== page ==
MOSCOW — When a young official from Soviet Central Asia recently checked into the huge Rossiya Hotel, a minute's walk from the Kremlin, a drowsy desk clerk examined his internal passport and quickly snapped to attention.
It was not a sense of duty that aroused the clerk. The official's documents showed that he came from the city of Samarkand. Leaning closer, the clerk inquired discreetly whether he had brought any plan --Russian slang for marijuana--to sell.
No, the official replied, he had not. But the question was no surprise. Samarkand in the last few years has become known not only as a center of marijuana cultivation but also as a source of opium-based drugs from illicit poppy fields hidden in the foothills of the nearby Alay mountains.
Contrary to assertions by Radio Moscow, and indeed for many years by virtually the whole of Soviet officialdom, the Soviet Union does have a drug problem. It is almost entirely a home-grown problem--drug smuggling by soldiers returning from Afghanistan appears to be the main exception--and the scale of habitual use is still much smaller than in the United States and some other Western countries.
Moreover, there is little evidence to suggest that cocaine--a tropical drug--or drugs that require significant chemical processing, such as heroin or LSD, have appeared on the scene. A militarized border and a web of state controls over laboratory equipment and industrial chemicals give the Soviet Union an advantage over Western nations in this respect.
Yet the problem does exist. What is more, all indications suggest that it is spreading at an alarming rate beyond the traditional areas of drug use in the southern tier of republics, consisting of Central Asia, Azerbaijan, Armenia and Georgia, and into the major cities of the Russian heartland--Moscow among them--as well as westward into the Ukraine and north to the Baltic region.
Spreading to Cities
As a blunt yet poignant letter published last month in the local Moscow newspaper Moskovskaya Pravda put it, "We smoke dope."
Written by a vocational school student who identified herself only as Sveta M., the letter told of a friend--"a regular junkie"--who stole drugs from his psychiatrist-uncle and another who nearly died from a drug-induced allergy as her terrified companions stood by, afraid to summon an ambulance and the inevitable police.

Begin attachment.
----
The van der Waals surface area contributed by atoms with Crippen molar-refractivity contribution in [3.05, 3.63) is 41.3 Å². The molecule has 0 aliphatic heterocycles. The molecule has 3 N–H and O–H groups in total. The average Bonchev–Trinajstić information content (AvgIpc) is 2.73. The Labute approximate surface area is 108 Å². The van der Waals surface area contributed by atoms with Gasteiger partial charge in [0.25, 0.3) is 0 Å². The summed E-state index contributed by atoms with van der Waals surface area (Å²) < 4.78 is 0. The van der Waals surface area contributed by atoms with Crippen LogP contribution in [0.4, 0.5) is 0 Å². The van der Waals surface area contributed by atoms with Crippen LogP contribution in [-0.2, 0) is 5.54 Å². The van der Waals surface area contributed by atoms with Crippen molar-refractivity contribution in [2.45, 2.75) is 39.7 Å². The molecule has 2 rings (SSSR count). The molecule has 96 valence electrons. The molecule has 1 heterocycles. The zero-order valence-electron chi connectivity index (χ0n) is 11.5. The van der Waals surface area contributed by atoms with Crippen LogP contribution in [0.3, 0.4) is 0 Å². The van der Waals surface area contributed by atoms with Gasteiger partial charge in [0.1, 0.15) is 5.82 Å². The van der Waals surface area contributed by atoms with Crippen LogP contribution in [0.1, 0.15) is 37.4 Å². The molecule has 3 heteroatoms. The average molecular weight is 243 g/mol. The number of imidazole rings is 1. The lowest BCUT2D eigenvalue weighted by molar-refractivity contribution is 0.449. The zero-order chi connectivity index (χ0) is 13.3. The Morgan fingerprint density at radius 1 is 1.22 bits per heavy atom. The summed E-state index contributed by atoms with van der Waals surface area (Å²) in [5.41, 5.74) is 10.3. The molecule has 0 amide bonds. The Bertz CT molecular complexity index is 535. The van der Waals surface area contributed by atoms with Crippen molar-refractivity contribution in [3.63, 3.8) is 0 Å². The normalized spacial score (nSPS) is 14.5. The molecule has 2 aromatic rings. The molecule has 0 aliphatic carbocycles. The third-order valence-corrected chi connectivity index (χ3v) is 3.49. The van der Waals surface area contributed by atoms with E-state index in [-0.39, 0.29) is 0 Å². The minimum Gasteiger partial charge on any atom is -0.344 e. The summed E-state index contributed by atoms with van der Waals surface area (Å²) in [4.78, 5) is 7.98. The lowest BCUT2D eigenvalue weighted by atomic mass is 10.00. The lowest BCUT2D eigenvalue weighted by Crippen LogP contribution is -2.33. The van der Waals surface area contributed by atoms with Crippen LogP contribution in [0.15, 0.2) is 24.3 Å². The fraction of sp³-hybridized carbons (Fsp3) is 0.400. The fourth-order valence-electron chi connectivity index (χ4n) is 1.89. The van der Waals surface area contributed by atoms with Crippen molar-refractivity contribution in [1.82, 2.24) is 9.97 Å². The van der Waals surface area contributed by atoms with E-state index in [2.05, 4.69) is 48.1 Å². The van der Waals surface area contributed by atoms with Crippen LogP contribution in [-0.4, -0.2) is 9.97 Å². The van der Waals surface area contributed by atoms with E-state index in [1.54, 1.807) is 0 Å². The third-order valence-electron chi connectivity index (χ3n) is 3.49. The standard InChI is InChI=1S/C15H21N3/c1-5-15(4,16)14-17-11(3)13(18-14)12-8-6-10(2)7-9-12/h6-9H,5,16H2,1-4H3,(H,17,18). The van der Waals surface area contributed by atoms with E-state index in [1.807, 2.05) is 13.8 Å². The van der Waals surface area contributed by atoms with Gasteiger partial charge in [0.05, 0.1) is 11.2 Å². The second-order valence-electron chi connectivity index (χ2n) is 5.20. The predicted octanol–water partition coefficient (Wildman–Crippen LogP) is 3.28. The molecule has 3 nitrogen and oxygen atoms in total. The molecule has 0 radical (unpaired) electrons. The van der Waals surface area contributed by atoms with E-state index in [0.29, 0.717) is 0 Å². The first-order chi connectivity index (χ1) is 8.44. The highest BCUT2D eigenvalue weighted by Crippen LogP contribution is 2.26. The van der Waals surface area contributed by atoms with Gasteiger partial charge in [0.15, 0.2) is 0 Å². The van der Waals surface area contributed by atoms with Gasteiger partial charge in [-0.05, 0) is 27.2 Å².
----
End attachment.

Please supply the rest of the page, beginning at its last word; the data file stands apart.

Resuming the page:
"Parents, it seems, notice nothing," Sveta wrote. "They are outraged when people on television talk about drug addicts in the West, and they don't suspect that their own son or daughter has been playing with these dangerous 'toys.' "
Only a few years ago, drug use in Moscow appeared to be confined mainly to hospital, veterinary and ambulance workers and their friends, who made off with ampules of liquid barbiturates and other painkillers for their own use.
In the army, a draftee's choice of intoxicant still followed ethnic lines: Russians drank vodka they smuggled into the barracks, while Georgians and other southerners, shunned and disparaged by the Russians, preferred the anasha --hashish--that friends and relatives hid in packages of food and clothing from home.
Now, however, Russian teen-agers in Moscow are talking casually about puffing plan and anasha, popping tranquilizers, sniffing chemical fumes and drinking a toxic, mind-numbing concoction known as "BF," or "Boris Fyodorovich," made from butylphenol glue.
Varnish and 'Toxicomania'
A seventh-grade teacher's introduction to toxic-substance abuse came in school one day recently after workmen had varnished some classroom floors. Puzzled by the glassy eyes and wobbly gait that some of her students displayed, the teacher crouched down in one of the freshly varnished rooms, inhaled the fumes and promptly discovered what the Russians are now calling "toxicomania."
Even if they haven't yet experienced a drug-induced kaif, Russian slang for "high," growing numbers of teen-agers and even preteens seem familiar with the jargon and the chemistry.
Along with the spreading use of drugs, a new vocabulary has suffused the language. Young Russians talk knowingly about "shooting up" ( kolotsya-- literally, pricking oneself), getting high ( kaifovat ), getting off the needle, and withdrawal ( lomka , the Russian word for "breaking.")
Most troubling of all, the technique of boiling down the stems and seed pods of ordinary poppies and injecting the resulting opiate infusion--a practice that has led to widespread addiction and needle-borne hepatitis in Poland and Hungary since the early 1970s--appears to be catching on among Soviet youth.
Drug Abuse Is Written About
More remarkable than the mere existence of drug abuse in the Soviet Union is the fact that, for the first time, the state-controlled press is talking about it.